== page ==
Selecting and Caring For Comforters or Duvets
It’s winter in the Midwest and we all want our beds to be warm and comfortable and either a down filled or down alternative filled comforters are the perfect choice. Here are some things to look for when purchasing a new comforter and tips for keeping it looking and feeling great for years.
First things first! What is the difference between a comforter and duvet.
- Comforter: A comforter is a decorative top layer for your bed. Comforters usually come with coordinating pillow shams or accent pillows. Comforters are filled with layers of material, such as polyester batting, down feathers, down alternatives, wool, or silk. They are stitched or quilted to keep the filling in place and evenly distributed. The thickness or loft of the filling material determines the weight and the warmth level of the comforter.
- Duvets: Duvets on the other hand, are similar to comforters in that they are filled with layers of material. A common fill is down feathers, but other options are down alternatives, polyester batting, wool, or silk.
Unlike comforters, duvets are generally plain white and are used as inserts for a colored or patterned duvet cover. Aside from being decorative, duvet covers also protect the duvet from stains and spills. This is important because duvets can often be expensive if made from natural materials. Duvets should fit snugly inside the cover and are usually sold separately from each other. If you change bedding seasonally or as your style shifts, a duvet and cover might be for you since it’s easy to switch up.
Now that you know the difference between the term comforter and duvet it’s time to decide if you would prefer down or a down alternative fill.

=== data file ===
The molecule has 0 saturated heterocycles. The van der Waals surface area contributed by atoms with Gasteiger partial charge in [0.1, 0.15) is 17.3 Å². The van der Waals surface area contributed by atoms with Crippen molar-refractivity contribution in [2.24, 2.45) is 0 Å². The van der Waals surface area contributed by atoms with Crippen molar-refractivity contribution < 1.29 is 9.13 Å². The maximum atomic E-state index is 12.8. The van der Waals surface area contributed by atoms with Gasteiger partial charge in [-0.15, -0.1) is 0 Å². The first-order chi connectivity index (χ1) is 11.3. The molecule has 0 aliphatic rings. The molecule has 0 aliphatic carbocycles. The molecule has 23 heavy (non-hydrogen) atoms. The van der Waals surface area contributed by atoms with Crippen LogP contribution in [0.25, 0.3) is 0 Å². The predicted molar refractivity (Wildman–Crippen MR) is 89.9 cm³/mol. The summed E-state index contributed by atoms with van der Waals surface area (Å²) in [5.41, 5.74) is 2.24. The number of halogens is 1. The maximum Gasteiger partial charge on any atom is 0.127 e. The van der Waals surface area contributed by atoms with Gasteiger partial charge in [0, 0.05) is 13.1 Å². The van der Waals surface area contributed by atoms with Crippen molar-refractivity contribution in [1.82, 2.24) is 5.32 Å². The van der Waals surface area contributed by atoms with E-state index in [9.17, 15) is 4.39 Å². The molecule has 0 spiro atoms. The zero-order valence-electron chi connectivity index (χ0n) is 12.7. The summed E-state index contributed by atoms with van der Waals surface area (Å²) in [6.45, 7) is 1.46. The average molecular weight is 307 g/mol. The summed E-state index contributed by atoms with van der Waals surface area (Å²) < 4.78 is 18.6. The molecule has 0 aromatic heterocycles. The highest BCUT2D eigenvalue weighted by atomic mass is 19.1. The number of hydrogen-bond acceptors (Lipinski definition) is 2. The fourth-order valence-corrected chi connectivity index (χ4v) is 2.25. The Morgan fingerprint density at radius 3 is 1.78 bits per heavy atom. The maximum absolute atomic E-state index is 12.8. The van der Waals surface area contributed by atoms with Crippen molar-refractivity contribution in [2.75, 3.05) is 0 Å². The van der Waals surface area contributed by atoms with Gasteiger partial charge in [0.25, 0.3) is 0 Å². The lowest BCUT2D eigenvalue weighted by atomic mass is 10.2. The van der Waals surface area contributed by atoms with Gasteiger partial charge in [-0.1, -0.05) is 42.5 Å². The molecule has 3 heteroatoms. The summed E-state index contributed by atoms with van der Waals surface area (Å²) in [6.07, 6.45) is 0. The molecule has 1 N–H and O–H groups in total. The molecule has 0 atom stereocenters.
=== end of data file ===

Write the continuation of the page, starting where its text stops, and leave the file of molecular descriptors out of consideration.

- Down Fill: Down is the light, fluffy coating clustered beneath the feathers of geese, ducks and other waterfowl that protects them from the elements.
Down is also warmer than down alternative insulation, is very lightweight, and with the proper care comforters made of down can last for decades. Down comforters are also great year round solutions as they are breathable for optimal comfort in warmer temperatures, while the down insulation also provides optimal warmth in colder weather.
- Down Alternative: Down alternative comforters are constructed of synthetic fill fibers designed to mimic lofty down clusters. Most synthetics used in down alternative comforters are also completely hypoallergenic and will not cause allergies, as long as they are kept clean.
Down alternative comforters require more synthetic fill to match the same warmth that natural down provides, so they are a heavier weight comforter. Also, synthetic fibers gradually break down regardless of how well they are cared for, so down alternative comforters need to be replaced more frequently than down comforters.
Other Details to Keep in Mind
- Fill Power: Fill power is known as the insulation quality of the down or synthetic filler. The fill power is the space that one ounce of down occupies (in cubic inches). The higher the fill power, the larger the percentage of fill clusters, thus increasing it’s insulating ability.500-600: The 500 or 550 fill power is perfect for the summer season or warmer home temps. This Fill Power range is known as good quality down comforters.